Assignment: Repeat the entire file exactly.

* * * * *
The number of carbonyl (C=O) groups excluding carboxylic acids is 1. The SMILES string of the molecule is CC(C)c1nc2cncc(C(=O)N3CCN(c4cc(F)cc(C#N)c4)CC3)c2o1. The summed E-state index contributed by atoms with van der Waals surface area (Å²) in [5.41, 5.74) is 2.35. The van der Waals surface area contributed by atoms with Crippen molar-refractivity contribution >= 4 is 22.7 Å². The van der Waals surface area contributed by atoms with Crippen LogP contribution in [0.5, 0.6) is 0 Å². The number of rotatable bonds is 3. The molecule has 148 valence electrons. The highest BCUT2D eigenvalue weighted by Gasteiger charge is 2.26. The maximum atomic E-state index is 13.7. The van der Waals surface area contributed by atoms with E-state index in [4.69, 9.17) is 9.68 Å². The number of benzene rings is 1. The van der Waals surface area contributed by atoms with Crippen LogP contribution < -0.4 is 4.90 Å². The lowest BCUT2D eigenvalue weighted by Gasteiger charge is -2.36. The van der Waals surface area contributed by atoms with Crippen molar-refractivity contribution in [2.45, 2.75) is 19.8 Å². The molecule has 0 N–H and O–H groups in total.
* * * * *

The number of carbonyl (C=O) groups excluding carboxylic acids is 1. The SMILES string of the molecule is CC(C)c1nc2cncc(C(=O)N3CCN(c4cc(F)cc(C#N)c4)CC3)c2o1. The summed E-state index contributed by atoms with van der Waals surface area (Å²) in [5.41, 5.74) is 2.35. The van der Waals surface area contributed by atoms with Crippen molar-refractivity contribution >= 4 is 22.7 Å². The van der Waals surface area contributed by atoms with Crippen LogP contribution in [0.5, 0.6) is 0 Å². The number of rotatable bonds is 3. The molecule has 148 valence electrons. The highest BCUT2D eigenvalue weighted by Gasteiger charge is 2.26. The maximum atomic E-state index is 13.7. The van der Waals surface area contributed by atoms with E-state index in [4.69, 9.17) is 9.68 Å². The number of benzene rings is 1. The van der Waals surface area contributed by atoms with Crippen LogP contribution < -0.4 is 4.90 Å². The lowest BCUT2D eigenvalue weighted by Gasteiger charge is -2.36. The van der Waals surface area contributed by atoms with Crippen molar-refractivity contribution in [2.45, 2.75) is 19.8 Å². The molecule has 0 N–H and O–H groups in total.